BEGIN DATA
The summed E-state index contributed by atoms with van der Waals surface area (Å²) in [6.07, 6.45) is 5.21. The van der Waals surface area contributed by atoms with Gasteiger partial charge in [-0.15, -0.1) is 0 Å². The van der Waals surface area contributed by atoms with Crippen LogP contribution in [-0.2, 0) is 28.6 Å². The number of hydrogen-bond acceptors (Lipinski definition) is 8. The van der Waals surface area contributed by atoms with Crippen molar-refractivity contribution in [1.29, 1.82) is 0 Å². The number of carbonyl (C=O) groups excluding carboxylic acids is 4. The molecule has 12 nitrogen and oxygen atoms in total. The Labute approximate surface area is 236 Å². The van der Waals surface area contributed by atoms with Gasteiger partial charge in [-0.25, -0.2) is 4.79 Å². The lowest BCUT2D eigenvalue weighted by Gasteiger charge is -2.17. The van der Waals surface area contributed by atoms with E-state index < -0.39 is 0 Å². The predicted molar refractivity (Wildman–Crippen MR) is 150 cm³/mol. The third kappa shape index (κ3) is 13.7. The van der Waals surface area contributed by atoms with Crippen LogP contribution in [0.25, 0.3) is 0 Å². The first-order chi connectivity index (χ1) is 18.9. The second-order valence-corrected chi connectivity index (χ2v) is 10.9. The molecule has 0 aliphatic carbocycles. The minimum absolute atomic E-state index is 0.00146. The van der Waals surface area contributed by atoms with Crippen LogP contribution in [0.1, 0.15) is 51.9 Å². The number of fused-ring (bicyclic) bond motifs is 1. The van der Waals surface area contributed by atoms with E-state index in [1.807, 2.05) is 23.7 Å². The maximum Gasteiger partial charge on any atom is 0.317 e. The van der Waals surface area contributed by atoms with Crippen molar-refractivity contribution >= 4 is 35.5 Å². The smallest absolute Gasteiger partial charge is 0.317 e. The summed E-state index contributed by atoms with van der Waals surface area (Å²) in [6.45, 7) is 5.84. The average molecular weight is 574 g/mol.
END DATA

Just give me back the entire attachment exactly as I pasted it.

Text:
The summed E-state index contributed by atoms with van der Waals surface area (Å²) in [6.07, 6.45) is 5.21. The van der Waals surface area contributed by atoms with Gasteiger partial charge in [-0.15, -0.1) is 0 Å². The van der Waals surface area contributed by atoms with Crippen LogP contribution in [-0.2, 0) is 28.6 Å². The number of hydrogen-bond acceptors (Lipinski definition) is 8. The van der Waals surface area contributed by atoms with Crippen molar-refractivity contribution in [1.29, 1.82) is 0 Å². The number of carbonyl (C=O) groups excluding carboxylic acids is 4. The molecule has 12 nitrogen and oxygen atoms in total. The Labute approximate surface area is 236 Å². The van der Waals surface area contributed by atoms with Gasteiger partial charge in [-0.25, -0.2) is 4.79 Å². The lowest BCUT2D eigenvalue weighted by Gasteiger charge is -2.17. The van der Waals surface area contributed by atoms with E-state index < -0.39 is 0 Å². The predicted molar refractivity (Wildman–Crippen MR) is 150 cm³/mol. The third kappa shape index (κ3) is 13.7. The van der Waals surface area contributed by atoms with Crippen LogP contribution in [0.25, 0.3) is 0 Å². The first-order chi connectivity index (χ1) is 18.9. The second-order valence-corrected chi connectivity index (χ2v) is 10.9. The molecule has 0 aliphatic carbocycles. The minimum absolute atomic E-state index is 0.00146. The van der Waals surface area contributed by atoms with Crippen LogP contribution in [0.1, 0.15) is 51.9 Å². The number of fused-ring (bicyclic) bond motifs is 1. The van der Waals surface area contributed by atoms with E-state index in [1.807, 2.05) is 23.7 Å². The maximum Gasteiger partial charge on any atom is 0.317 e. The van der Waals surface area contributed by atoms with Crippen molar-refractivity contribution >= 4 is 35.5 Å². The smallest absolute Gasteiger partial charge is 0.317 e. The summed E-state index contributed by atoms with van der Waals surface area (Å²) in [6.45, 7) is 5.84. The average molecular weight is 574 g/mol.